And E&E reported:

“I think with or without Preservati, this was looking like a really difficult hold for Democrats,” said Nathan Gonzalez, campaign analyst with the nonpartisan Rothenberg Political Report, which has the West Virginia Senate race leaning in favor of the Republicans.

Gonzalez said Democrats “were excited about Preservati and his family’s connection to the coal industry, but the political reality is that it’s going to take a special Democratic candidate to win in West Virginia in the second midterm of President Obama in the White House.”

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Gazette photo by Kenny Kemp

If you missed the news Friday afternoon, West Virginia Attorney General Patrick Morrisey announced that he and Gov. Earl Ray Tomblin had filed a “friend of the court” brief asking the U.S. Supreme Court to take in a case that challenges the federal Environmental Protection Agency’s latest rulemaking on greenhouse gas emissions. AG Morrisey’s prepared statement said:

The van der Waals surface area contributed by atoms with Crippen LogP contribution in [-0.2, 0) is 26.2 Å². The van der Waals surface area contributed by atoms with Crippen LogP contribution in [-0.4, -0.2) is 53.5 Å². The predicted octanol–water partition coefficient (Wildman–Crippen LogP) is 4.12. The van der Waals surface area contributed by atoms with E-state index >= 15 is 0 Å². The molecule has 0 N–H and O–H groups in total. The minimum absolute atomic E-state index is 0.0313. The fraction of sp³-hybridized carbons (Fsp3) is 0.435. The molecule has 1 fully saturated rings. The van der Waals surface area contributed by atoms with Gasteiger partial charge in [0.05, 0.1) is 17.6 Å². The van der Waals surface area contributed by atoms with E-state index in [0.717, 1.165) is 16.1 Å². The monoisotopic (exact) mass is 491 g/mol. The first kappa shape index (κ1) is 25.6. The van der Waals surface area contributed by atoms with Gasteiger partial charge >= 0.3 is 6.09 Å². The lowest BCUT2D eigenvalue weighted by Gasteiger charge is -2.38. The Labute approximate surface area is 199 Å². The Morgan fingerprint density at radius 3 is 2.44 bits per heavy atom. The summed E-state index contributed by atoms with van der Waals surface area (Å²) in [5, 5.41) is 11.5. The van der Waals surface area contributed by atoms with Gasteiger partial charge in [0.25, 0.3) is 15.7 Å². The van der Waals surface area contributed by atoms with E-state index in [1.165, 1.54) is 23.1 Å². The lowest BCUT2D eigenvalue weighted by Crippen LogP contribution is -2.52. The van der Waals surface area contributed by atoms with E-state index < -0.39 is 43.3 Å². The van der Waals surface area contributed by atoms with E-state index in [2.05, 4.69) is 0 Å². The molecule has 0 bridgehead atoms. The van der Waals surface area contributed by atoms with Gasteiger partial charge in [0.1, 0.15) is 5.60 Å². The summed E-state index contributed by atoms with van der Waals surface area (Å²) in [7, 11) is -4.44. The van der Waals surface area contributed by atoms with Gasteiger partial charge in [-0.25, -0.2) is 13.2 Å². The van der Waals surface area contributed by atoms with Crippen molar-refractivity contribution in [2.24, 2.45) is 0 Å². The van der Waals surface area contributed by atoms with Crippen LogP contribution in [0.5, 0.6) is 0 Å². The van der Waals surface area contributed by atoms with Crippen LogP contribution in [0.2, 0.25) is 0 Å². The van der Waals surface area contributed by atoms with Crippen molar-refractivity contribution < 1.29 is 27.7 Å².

The amicus brief asking for a writ of certiorari was filed Thursday, May 23, and follows a ruling by the U.S. Court of Appeals for the District of Columbia in favor of the EPA in four consolidated cases. If allowed to stand, the D.C. Circuit’s ruling will fundamentally alter the Constitution’s separation of powers and grant unprecedented authority to the EPA and other federal agencies.

Significantly, the states contend the EPA’s “tailoring rule” contradicts explicit provisions of the Clean Air Act and establishes new compliance levels for greenhouse gas emissions that are significantly higher than the levels specified in the statute.

Now, make no mistake, what this case is really about it an all-out effort by conservative groups and some states to overturn the Supreme Court’s 2007 ruling in Massachusetts v. EPA that the federal agency has a duty to regulate greenhouse gas emissions. As a Reuters analysis explained: